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Thread: Alvis Silver Eagle 1929-1936

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    Join Date
    Feb 2005

    Alvis Silver Eagle 1929-1936

    Late in 1927, Alvis introduced their first six-cylinder car, the 14.75 hp (TA, later TB 14.75). It was designed to be smoother and more silent than the 12/50, and changes to the chassis were minimal, consisting largely of making the front cross-member removable. The same range of coachwork styles was available as on the four-cylinder car. Output of the 63 x 100 mm, 1870 cc engine was estimated at about 60-62 bhp, it featured a four bearing crankshaft, with a Lanchester type friction balancer at the front. Lowered gearing and the extra weight ensured that it was no faster than the four-cylinder car, but quieter and more flexible. This first six established the standard Alvis practice of taking the camshaft drive from the rear of the engine, using a chain.

    The reason for this was that in-line sixes tend to suffer from torsional oscillations of the crankshaft, and positioning the drive at or near the node at the driving end minimises the whip effect oscillations cause on the timing drive. Subsequent exceptions to this rule included the four-cylinder 12/70, its derivative the TA 14, and the Silver Crest. For the first time the induction and exhaust systems were moved to the nearside, and the sparking plugs to the offside. A bronze water pump appeared in place of the simple thermo-syphon cooling system of the older designs, and the oil pump was fitted internally rather than externally at the bottom of the sump. In late 1929 the engine was bored out to 67.5 mm, 2148 cc and the name "Silver Eagle" applied (TA and SA 16.95). Bhp went up to 72.

    This became one of the best known and loved of all Alvis models, marketed in many forms until 1932 (SB, SC, SD, SE, TA, TB and TC 16.95). Chassis lengths of 9'4" and 9'10" were used; some were lower and had a wider track. The name was revived later in the 1930s for a quite different car. A marked improvement in performance accompanied the fitting of the bigger engine, and a sports version with three carburetters and higher gearing was offered, capable of 85 mph. Late in 1930 a yet larger engine, 73x100 mm, 2511 cc, 19.82 hp was offered, developing 75 bhp. Most of these chassis were fitted with saloon or limousine coachwork by the better coachbuilders on three different wheelbases (9'10", 10'3" and 11' as TA, TB and TC 19.82). These cars retained the vintage style chassis frame, using the engine and gearbox as braces, and separate, right hand gate change gearbox.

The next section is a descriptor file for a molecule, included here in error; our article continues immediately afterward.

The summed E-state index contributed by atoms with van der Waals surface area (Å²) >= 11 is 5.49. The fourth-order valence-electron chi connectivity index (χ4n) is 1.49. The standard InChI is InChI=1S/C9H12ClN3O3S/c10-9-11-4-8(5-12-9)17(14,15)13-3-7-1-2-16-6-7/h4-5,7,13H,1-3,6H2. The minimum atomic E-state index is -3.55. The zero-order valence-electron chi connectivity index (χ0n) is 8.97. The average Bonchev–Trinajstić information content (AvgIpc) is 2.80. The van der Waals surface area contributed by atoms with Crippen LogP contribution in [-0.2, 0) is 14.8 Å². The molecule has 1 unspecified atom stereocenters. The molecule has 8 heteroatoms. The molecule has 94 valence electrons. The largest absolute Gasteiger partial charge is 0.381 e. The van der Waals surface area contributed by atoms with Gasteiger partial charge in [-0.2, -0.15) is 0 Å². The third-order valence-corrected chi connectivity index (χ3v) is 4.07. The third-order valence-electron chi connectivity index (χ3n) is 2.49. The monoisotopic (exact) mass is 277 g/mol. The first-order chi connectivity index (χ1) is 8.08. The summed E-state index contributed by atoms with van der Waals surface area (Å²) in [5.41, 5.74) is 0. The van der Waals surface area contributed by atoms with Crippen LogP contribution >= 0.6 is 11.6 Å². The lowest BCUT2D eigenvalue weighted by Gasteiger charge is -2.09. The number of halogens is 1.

An improved braking system, again of Alvis patented design, with larger drums and a more sophisticated mechanism was fitted.. For the first time a centralised chassis lubrication system was used, substituting a pedal operated oil pump and miles of copper tubing for the multiplicity of grease nipples on earlier cars. Similar systems were fitted on the more expensive Alvises up to the war. Likewise the later Silver Eagles, and the last 12/60s, saw the first appearance of the Alvis "jelly mould" hub for the knock-on wire wheels. This design used corrugations on the hub mating with similar corrugations on the wheel centre in place of the more usual splines. Although it was an excellent system, so far as is known it was not used by any other maker, and it remained a distinctive feature of 30s Alvises. The Silver Eagle introduced the dual (magneto & coil) ignition, and the triple SU carburetters fitted to many Alvis models up to the late thirties.

    Not many 20 hp Silver Eagles were made (they were very expensive cars) and very few survive. Its significance is that it was the last Vintage high chassis design using the flange mounting engine to stiffen the chassis, with a separate right-hand gate change gearbox. It also retained the vintage style silver face, bevelled glass instruments. Yet it had the revised brakes, central lubrication system and hubs of the subsequent cars. The SA Speed 20 which followed is definitely a post-Vintage design. Approximately 1,600 of the various Silver Eagle models were made. This figure does not include the 1935-6 cars which were also called "Silver Eagle".

    Source: Alvis Cars - Alvis Owner Club
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